In its golden days, D, a travel firm, specialized in organizing outbound tours, mostly to Japan. The female director of the company revealed that the revenue of the firm was up to VND100 billion a year.
Many tour guides go selling food (Photo for illustration)
Everything was going smoothly when Covid-19 broke out. .
“I still tried to survive, shifting the focus on the domestic market. But I feel sorry for my workers. They have to sell eggs or sell goods online,” she said.
The director decided to make food for online sale. She has to work hard, but can earn money. And she has tried to maintain the operation of the company with 10 workers and a focus on domestic tours.
She admitted that she now has to ‘glean every coin’. When she meets colleagues who are directors of other travel firms, instead of questions about profit, they ask each other about ways to survive and how many workers they have retained.
Hanoitourism director Phung Quang Thang several months ago told VietNamNet that he anticipated a wave of travel firms going bankrupt.
A report from the Vietnam National Administration of Tourism (VNAT) showed that 95 percent of travel firms have suspended operations.
The director of a travel firm predicted that another bankruptcy wave would be seen in March 2021, when the financial season finishes, if the pandemic is not contained by that time.
Duong Mai Lan, CEO of Ascend Travel, who has been in the industry for 20 years, said after the first outbreak, inbound and outbound travel firms were the first to suffer, but still managed to survive. However, after the second outbreak, the firms had to close down. They could not earn enough money to pay workers, office rent and insurance.
“It’s sad that some hotels have been closed since January. We planned to bring guests to the hotels, but when we came to survey the hotels, we found that the rooms smelled musty. They were 3-4 star hotels,” Lan said.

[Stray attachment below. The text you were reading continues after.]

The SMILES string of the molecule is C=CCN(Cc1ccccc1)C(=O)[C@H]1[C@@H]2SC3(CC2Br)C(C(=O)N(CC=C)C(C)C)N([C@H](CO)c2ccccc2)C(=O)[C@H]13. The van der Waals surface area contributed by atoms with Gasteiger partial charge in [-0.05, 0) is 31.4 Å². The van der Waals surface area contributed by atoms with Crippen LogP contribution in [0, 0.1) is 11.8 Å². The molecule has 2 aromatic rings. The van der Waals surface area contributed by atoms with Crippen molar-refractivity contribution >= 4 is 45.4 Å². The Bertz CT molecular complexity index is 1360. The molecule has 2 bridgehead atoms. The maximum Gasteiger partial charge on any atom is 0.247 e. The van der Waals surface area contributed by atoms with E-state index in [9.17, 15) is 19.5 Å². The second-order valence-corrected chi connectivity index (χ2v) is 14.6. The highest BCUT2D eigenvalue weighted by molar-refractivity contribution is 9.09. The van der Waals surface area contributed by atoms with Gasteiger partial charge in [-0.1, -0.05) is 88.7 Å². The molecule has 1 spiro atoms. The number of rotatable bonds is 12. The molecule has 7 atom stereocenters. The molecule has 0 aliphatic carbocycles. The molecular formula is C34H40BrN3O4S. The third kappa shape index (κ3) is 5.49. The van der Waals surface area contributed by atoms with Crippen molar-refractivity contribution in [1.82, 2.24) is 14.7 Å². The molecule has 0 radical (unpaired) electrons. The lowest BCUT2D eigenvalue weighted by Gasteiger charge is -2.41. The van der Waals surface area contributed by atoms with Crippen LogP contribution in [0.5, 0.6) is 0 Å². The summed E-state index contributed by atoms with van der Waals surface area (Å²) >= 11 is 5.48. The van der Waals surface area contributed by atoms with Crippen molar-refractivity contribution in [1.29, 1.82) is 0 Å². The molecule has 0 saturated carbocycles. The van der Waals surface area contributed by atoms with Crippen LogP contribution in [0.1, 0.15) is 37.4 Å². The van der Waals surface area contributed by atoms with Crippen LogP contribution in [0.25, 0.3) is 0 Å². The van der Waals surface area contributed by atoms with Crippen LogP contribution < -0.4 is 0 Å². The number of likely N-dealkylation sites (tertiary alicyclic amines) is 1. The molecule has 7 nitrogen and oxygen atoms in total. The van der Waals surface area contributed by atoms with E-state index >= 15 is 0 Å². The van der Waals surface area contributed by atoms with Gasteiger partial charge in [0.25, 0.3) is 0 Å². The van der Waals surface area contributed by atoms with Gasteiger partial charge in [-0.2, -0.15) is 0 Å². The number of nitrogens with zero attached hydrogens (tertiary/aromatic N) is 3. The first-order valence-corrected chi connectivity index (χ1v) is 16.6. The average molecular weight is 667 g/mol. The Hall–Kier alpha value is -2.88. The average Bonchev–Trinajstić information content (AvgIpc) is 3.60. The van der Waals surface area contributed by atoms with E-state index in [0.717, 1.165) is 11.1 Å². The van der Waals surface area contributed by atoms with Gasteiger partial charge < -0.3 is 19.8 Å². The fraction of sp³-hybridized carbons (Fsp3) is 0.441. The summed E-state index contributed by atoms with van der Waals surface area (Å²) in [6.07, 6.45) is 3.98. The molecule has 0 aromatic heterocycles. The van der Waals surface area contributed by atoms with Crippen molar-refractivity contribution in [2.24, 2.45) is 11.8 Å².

According to Deputy Minister of Culture, Sports and Tourism Trinh Thi Thuy, 56 percent of accommodation facilities have had to close because of Covid-19.
|The tourism industry has never before fallen into such a difficult situation. Many travel firms have had to shut down, while tour guides have had to take temporary jobs while waiting for opportunities to return.
The director of D company said her firm doesn’t owe money, but she knows many travel firms that have fallen into deadlock.
It is well known that a director of a company specializing in a 5-star boat service at Ha Long Bay, after making high profits, decided to scale up his business by buying other boats with borrowed money. But the heavy investment brought misfortune.
The fleet now has few customers, just several groups of domestic travelers. Meanwhile, he has to spend tens of millions of dong each month to hire workers to scrape oysters sticking to the bottom of the vessels and hire a crew.
Many travel firm directors have taken to selling protective masks and farm produce, opening cafes or selling goods online, cooking food for sale, or selling bubble tea and beer. .
Nguyen Tien Dat, director of AZA Travel, said travel firms have no other choice than ‘live with Covid-19’.
“If there are travelers, we will provide tours. But if they fear the pandemic, we will have to take other jobs to earn our living,” he said.
“Don’t be surprised if you see tour guides working as Grab bike drivers, online sellers and waiters. Many of them returned to home villages to raise fowl,” he said.
Nguyen Van Trung is a Chinese speaking tour guide, and his wife is an air ticket booking agent. After the pandemic broke out, Trung became redundant, and his wife’s ticket agent shut down.
The couple owe VND600-700 million more for the apartment they bought by installment recently. As their income dropped unexpectedly, their daughter had to move from a private school to a public school.
There are thousands of tour guides like Trung. Freelance tour guides have suffered the most.
Meanwhile, just about over 10 tour guides can access the VND62 trillion support package as reported by the HCM City Tourism Department.
What worries Lan and other travel firm directors is not only how to make money to survive, but also how to continue to develop the tourism industry. In the future, when the tourism sector recovers after the pandemic, Vietnam may suffer from a worker shortage.
Ascend Travel last June brought a group of travelers to a 5-star hotel in Da Nang. The travelers came at 1.30 pm and only got to their rooms after 1.5 hours. Explaining this, the hotel said 90 percent of the hotel’s workers had left and many of them might not return.